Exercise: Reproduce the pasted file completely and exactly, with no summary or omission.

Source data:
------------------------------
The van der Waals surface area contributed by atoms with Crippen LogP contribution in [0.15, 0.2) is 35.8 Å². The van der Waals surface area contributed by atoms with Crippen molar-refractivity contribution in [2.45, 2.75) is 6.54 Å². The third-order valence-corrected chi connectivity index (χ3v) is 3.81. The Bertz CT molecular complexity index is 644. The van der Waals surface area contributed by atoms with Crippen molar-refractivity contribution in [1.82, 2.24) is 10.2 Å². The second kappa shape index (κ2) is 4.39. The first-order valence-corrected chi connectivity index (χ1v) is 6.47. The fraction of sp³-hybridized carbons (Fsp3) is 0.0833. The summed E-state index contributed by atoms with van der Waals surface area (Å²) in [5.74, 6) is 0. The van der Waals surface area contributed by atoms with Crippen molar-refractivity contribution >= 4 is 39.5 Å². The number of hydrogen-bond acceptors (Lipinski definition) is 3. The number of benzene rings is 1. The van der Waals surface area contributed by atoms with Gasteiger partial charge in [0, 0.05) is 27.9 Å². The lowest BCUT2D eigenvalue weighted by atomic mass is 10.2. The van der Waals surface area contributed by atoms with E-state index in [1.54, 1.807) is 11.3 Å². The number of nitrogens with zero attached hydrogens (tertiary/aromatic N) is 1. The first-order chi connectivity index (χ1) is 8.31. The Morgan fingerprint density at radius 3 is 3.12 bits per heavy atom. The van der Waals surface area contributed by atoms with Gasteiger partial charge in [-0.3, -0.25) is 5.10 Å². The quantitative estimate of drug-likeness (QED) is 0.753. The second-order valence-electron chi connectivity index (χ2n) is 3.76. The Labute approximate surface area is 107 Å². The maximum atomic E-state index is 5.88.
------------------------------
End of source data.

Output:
The van der Waals surface area contributed by atoms with Crippen LogP contribution in [0.15, 0.2) is 35.8 Å². The van der Waals surface area contributed by atoms with Crippen molar-refractivity contribution in [2.45, 2.75) is 6.54 Å². The third-order valence-corrected chi connectivity index (χ3v) is 3.81. The Bertz CT molecular complexity index is 644. The van der Waals surface area contributed by atoms with Crippen molar-refractivity contribution in [1.82, 2.24) is 10.2 Å². The second kappa shape index (κ2) is 4.39. The first-order valence-corrected chi connectivity index (χ1v) is 6.47. The fraction of sp³-hybridized carbons (Fsp3) is 0.0833. The summed E-state index contributed by atoms with van der Waals surface area (Å²) in [5.74, 6) is 0. The van der Waals surface area contributed by atoms with Crippen molar-refractivity contribution >= 4 is 39.5 Å². The number of hydrogen-bond acceptors (Lipinski definition) is 3. The number of benzene rings is 1. The van der Waals surface area contributed by atoms with Gasteiger partial charge in [0, 0.05) is 27.9 Å². The lowest BCUT2D eigenvalue weighted by atomic mass is 10.2. The van der Waals surface area contributed by atoms with E-state index in [1.54, 1.807) is 11.3 Å². The number of nitrogens with zero attached hydrogens (tertiary/aromatic N) is 1. The first-order chi connectivity index (χ1) is 8.31. The Morgan fingerprint density at radius 3 is 3.12 bits per heavy atom. The van der Waals surface area contributed by atoms with Gasteiger partial charge in [-0.3, -0.25) is 5.10 Å². The quantitative estimate of drug-likeness (QED) is 0.753. The second-order valence-electron chi connectivity index (χ2n) is 3.76. The Labute approximate surface area is 107 Å². The maximum atomic E-state index is 5.88.